I had mine broken up into catagories: t-shirt's hoodie's etc. In each category I displayed the artwork mocked up on a line art garment. Under the mockup were colour boxes indicating available colours for that style. Next to the mockup was the product information: Name of the design, Wholesale price, RRP price, Available sizing (XS through to XXL), Fabric type, and any other item descriptions (slim fit t-shirt etc).

Another thing I did was to pull out the best looking designs and give them a full page to create some hype. This was usually like a full page add you would find in a magazine. I would use a model or take a photo of the garment hanging in a cool location.

Hope this helps?
 

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I know that when we buy, we are usually presented with samples(that include available swatches), and lookbooks. Most of the brands are locally represented, meaning a sales rep comes to us with the items. Most sales reps sell a variety of brands(say insight, rvca, obey, etc...) and make a pitch on all. You may have a shot if you can get a rep to handle your line along with their other brands, although they usually take a higher cut on start-up brands. They would be risking their reputation by offering unknown brands. I suggest hooking up with local brands in your city/state and see who handles and who buys.

I think samples are the most important element, because as buyers, we know that a lookbook/linesheet will never show the quality of the garment.

Depending on your capital, it may only make sense to do consignment until you find a customer base
 

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1. I am curious to know if individuals Pacsun or Tilly's stores in the malls would accept such unknown brands or would we have to first contact the main buy at the corporate office in order to get such products in stores

2. If I have only 5 shirts to sell, would a single page line sheet do that I can develop in photo shop and print on my local printer?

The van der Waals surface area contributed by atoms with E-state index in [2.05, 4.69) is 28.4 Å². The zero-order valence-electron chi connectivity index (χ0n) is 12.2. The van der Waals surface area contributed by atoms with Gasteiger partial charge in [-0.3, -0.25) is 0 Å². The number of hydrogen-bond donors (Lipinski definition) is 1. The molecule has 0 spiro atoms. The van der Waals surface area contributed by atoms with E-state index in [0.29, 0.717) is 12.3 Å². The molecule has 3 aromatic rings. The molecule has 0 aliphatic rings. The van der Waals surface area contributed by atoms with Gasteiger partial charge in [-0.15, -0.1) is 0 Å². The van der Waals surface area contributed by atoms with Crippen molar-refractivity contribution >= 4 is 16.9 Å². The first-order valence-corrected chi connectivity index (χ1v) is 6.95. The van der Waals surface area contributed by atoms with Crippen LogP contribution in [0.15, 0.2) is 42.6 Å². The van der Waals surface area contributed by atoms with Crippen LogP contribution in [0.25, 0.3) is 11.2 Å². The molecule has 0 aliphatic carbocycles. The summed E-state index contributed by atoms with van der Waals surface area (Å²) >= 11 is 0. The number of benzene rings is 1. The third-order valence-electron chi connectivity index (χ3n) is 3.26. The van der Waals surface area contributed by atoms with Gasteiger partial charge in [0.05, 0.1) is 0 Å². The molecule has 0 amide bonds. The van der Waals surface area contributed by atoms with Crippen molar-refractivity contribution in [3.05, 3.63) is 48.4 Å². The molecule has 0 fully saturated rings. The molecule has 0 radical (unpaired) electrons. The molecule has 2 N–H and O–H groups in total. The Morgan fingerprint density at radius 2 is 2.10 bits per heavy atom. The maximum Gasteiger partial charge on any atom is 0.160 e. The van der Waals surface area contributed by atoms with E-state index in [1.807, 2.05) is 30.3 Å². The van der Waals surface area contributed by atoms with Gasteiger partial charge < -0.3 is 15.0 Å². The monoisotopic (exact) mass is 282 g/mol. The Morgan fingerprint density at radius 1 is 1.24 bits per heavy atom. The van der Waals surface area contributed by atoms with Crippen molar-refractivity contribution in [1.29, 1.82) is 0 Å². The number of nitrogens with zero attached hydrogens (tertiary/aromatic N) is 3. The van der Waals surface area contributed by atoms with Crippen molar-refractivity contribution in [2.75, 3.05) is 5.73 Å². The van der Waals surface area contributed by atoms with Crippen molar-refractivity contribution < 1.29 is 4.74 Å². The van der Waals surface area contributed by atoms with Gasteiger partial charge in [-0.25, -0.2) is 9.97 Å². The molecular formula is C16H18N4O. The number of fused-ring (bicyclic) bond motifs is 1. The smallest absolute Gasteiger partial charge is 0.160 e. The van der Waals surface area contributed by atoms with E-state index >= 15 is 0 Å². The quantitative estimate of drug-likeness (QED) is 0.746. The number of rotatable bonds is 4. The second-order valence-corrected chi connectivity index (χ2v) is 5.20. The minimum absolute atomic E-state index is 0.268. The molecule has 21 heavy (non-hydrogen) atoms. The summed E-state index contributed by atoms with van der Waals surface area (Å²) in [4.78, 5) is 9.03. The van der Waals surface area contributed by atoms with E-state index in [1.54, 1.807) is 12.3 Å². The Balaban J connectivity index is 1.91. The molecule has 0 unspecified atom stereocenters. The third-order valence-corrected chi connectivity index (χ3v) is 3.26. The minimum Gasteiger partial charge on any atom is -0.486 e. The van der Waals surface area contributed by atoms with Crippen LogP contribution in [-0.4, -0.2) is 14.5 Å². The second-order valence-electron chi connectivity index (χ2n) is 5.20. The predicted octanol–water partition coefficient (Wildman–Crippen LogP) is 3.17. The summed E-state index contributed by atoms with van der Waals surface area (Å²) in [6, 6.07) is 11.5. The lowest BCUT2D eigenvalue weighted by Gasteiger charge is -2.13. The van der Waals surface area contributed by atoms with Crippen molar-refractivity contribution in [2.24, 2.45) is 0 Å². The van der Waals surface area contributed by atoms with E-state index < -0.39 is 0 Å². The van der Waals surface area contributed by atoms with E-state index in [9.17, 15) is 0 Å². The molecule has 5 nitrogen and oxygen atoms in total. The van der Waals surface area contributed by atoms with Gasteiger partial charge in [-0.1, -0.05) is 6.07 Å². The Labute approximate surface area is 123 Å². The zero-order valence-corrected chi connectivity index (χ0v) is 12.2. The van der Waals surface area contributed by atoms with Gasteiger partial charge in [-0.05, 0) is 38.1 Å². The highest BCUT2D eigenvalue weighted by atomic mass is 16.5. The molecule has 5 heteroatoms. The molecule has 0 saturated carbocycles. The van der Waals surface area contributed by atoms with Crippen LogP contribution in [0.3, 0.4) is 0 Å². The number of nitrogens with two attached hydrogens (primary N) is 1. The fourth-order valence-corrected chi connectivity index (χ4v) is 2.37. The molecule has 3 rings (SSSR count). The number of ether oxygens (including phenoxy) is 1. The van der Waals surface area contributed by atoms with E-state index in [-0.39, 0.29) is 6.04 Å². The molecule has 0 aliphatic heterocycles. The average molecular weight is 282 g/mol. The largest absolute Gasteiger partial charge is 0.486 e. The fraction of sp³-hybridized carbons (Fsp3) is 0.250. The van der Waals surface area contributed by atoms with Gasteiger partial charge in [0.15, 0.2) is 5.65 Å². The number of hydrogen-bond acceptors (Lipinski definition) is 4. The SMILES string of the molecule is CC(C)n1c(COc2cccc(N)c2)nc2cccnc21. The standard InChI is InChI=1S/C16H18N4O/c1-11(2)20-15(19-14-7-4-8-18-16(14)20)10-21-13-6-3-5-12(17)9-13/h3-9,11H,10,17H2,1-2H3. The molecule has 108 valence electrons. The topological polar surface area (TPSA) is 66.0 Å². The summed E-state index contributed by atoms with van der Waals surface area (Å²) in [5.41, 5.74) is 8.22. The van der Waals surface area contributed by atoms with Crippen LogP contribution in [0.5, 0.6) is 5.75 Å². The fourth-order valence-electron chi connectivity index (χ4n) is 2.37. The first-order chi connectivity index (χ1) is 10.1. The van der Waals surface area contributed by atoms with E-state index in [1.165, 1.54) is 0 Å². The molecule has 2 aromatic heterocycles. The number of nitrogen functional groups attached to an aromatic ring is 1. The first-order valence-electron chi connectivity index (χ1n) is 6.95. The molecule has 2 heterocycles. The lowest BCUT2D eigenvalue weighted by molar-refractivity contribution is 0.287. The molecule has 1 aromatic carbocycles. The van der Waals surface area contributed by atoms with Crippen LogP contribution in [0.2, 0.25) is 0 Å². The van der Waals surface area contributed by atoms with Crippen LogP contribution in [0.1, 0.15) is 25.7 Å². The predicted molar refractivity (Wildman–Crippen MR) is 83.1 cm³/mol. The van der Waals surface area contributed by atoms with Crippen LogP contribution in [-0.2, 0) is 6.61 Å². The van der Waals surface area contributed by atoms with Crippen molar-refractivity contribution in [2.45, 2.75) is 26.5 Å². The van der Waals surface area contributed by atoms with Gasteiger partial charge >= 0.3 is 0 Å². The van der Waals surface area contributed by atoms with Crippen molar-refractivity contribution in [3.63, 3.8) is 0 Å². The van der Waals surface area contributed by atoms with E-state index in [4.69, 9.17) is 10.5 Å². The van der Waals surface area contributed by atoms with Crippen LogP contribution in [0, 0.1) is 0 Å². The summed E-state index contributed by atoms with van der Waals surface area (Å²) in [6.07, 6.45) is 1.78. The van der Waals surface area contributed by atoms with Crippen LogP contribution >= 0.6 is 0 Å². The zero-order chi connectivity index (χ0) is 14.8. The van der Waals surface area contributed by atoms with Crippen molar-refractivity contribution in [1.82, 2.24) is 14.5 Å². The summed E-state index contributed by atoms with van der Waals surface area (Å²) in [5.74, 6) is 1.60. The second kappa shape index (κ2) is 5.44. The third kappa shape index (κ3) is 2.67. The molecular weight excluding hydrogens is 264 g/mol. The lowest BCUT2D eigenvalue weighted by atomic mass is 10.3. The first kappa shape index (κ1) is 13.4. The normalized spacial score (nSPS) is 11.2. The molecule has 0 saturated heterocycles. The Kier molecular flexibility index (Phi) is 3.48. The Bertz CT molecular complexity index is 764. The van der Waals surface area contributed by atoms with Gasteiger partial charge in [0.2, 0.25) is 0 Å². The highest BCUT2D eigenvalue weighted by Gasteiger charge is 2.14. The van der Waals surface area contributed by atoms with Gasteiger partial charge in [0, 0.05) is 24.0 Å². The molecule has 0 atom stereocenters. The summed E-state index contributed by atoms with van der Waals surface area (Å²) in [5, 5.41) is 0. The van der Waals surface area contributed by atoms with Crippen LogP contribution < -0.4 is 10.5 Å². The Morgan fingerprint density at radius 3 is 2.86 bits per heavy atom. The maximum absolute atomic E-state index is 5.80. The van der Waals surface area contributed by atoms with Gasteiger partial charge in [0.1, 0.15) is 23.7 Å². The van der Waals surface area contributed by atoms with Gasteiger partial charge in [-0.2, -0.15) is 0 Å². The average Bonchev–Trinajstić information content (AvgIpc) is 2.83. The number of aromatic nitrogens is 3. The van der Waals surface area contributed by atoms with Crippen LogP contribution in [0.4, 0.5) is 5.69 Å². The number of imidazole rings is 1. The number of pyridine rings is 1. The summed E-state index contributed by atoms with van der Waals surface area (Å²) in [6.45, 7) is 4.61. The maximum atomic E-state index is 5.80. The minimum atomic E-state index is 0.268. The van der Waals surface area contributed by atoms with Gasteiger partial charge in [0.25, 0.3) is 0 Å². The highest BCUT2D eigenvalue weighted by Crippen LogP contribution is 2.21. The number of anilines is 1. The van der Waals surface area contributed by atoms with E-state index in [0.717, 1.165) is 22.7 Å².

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Hi,

As a retailer. I can say seeing what the quality of print and t shirt is important . So i like to feel what i am getting . And knowing what the wholesale price is.
The pictures of the products you have are also important. I had one rep who brought me crumpled sheets of paper? Would my t shirts come in the same way? To me it is all about looking professional . That you care about your product.
And make sure you know your product . The sizes and what colours you are doing . All the info you can give is brilliant.

Hope i help
 

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Hi,

As a retailer. I can say seeing what the quality of print and t shirt is important . So i like to feel what i am getting . And knowing what the wholesale price is.
The pictures of the products you have are also important. I had one rep who brought me crumpled sheets of paper? Would my t shirts come in the same way? To me it is all about looking professional . That you care about your product.
And make sure you know your product . The sizes and what colours you are doing . All the info you can give is brilliant.

Hope i help
As a retailer, would you suggest more trying to get an appointment in person or over the phone? I imagine that it must differ from person to person for various reasons but any input is appreciated!
 

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Hi,

As a retailer. I can say seeing what the quality of print and t shirt is important . So i like to feel what i am getting . And knowing what the wholesale price is.
The pictures of the products you have are also important. I had one rep who brought me crumpled sheets of paper? Would my t shirts come in the same way? To me it is all about looking professional . That you care about your product.
And make sure you know your product . The sizes and what colours you are doing . All the info you can give is brilliant.

Hope i help
For us personally we've been thinking of making the entire package and presentation extremely professional. We were thinking of dishing out a pretty cent for our lookbooks and line sheets that way we can present ourselves in the best possible way.

Do you think from a retailer's perspective, seeing an upcoming brand with all their ends tied up down to the T even with the presentation and professionalism would make a huge difference in terms of making sales/consignment deals?
 

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Hi,

sorry took so long to answer you. Yes i think for an upcoming brand would make a refreshing change. Had a few in the last couple years. With as i say the crumpled paper or worse the crumpled shirts.
Would always say in person as over the phone is so hard. And be very up beat and knowledgeable about your product . That will help you 100 per cent . From our end.
Hope you do well.
 

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Hey I have a quick question, I just saw your big cartel and the tank Top with the picture of the girl on it. I am looking to do that same thing but I feel like it would cost to much, do to the different shadows and colors please let me know im very curious